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New Book Available!

SW Women front cover FINALThe release of a new book of local history will be featured at two upcoming book-signing events in Green River and Rock Springs.

Sweetwater Women, by Christine Alethea Williams and Brigida Blasi, profiles the lives of over 100 women who figured prominently in Sweetwater County history. Among them are:

• Dorothy Krasovec (Rock Springs), a World War II WASP pilot.
• Ida Gasson (Green River), President of the State Bank of Green River from 1932 to 1953, the only female bank president in Wyoming of her time. 
• Elinore Pruitt Stewart (Burntfork), whose writings about her life as a homesteader, Letters of a Woman Homesteader, and Letters on an Elk Hunt, are still top sellers. (The 1979 movie Heartland, starring Conchata Ferrell and Rip Torn, is based on her life in Sweetwater County.)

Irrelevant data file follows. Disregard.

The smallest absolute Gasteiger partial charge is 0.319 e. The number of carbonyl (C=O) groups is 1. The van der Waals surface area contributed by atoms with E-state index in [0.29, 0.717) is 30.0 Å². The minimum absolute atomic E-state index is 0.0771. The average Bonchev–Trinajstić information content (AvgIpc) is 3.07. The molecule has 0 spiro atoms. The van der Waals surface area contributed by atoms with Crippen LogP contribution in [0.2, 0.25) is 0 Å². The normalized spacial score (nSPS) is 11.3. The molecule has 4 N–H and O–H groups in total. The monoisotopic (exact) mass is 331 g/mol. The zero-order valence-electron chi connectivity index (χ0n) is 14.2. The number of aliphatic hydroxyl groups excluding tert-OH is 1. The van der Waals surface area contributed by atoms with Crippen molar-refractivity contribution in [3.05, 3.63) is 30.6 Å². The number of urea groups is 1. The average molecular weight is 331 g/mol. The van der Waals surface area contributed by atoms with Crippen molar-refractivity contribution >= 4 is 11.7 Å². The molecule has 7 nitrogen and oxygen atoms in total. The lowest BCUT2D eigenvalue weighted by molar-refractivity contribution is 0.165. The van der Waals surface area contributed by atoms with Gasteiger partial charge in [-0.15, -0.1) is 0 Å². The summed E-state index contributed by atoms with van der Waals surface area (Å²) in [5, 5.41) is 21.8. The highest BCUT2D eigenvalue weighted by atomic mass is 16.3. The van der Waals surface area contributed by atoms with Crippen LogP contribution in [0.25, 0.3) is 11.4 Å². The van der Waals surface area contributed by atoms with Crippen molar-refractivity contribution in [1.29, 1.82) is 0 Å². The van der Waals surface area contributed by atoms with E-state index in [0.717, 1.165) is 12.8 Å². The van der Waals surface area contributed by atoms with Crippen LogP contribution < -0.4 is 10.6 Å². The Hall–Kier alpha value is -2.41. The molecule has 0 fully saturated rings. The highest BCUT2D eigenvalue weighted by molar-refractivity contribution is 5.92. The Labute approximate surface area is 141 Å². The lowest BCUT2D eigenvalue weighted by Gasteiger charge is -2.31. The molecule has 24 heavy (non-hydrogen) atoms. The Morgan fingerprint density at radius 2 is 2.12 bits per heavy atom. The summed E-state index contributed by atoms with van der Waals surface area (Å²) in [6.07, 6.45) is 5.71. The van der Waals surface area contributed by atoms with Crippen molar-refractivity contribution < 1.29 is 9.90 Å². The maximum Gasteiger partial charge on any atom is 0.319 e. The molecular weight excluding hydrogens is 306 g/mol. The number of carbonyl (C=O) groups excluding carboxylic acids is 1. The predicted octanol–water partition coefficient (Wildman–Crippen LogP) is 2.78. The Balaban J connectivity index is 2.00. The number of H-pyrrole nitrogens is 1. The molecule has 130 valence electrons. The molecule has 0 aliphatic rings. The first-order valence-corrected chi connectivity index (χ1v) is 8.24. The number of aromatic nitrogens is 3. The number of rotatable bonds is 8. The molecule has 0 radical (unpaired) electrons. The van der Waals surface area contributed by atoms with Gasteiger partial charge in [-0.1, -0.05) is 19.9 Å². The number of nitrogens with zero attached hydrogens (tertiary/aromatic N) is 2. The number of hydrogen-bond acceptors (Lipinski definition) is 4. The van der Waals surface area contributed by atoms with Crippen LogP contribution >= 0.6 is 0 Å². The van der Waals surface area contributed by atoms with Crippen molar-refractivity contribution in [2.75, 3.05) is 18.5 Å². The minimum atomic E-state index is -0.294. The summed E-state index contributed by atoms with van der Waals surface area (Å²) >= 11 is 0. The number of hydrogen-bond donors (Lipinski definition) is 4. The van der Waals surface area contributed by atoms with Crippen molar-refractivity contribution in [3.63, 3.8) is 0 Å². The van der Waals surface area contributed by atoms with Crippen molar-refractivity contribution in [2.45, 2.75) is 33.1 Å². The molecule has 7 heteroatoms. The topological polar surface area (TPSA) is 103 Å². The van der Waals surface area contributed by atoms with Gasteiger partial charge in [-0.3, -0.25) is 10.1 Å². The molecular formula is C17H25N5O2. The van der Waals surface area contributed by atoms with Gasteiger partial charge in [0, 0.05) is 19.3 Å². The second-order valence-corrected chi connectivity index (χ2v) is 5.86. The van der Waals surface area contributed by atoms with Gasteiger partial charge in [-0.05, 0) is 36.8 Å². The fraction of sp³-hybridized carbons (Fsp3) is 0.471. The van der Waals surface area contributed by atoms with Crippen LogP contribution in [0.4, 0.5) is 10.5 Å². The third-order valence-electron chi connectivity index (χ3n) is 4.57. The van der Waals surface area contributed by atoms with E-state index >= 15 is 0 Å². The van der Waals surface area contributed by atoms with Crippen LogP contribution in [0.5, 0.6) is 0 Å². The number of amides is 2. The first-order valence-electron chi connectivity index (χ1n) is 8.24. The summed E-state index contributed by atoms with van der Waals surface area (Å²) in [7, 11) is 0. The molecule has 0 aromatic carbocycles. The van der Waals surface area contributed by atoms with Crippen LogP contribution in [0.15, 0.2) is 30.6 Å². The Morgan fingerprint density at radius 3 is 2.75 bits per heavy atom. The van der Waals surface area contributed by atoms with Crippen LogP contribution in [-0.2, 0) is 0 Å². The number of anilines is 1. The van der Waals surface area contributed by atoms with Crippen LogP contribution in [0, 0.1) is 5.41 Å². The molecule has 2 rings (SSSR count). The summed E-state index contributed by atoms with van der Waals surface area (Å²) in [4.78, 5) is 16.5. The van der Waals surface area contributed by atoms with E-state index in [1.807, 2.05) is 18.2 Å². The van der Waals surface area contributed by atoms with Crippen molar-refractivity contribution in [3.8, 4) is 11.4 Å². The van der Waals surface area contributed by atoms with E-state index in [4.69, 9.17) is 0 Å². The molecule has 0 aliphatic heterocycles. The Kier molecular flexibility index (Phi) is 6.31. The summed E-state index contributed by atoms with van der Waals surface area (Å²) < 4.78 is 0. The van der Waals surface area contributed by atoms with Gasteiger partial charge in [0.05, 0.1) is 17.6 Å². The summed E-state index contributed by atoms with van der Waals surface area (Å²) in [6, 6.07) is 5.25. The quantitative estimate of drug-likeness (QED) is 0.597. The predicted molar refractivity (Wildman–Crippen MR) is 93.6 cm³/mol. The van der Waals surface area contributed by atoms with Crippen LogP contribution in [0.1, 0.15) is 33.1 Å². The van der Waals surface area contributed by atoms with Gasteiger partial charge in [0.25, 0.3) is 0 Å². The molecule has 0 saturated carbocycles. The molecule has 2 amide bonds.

• Bessie Crouch (Dines), a black woman who defied racism by refusing to sit in a segregated back row at the Isis Theater in Green River.
• Liesel Stern Shienberg (Rock Springs), who escaped the Nazi persecution of Jews in Germany as a child and settled in Rock Springs.
• Catherine Chaussart (Superior), the first female County Commissioner in Sweetwater County, who served in that capacity from 1953 to 1961.

Pioneers, judges, artists, educators, librarians, business owners, journalists, medical professionals... and one brothel keeper. Sweetwater Women is an engaging study of just some of the women who made a difference in southwest Wyoming.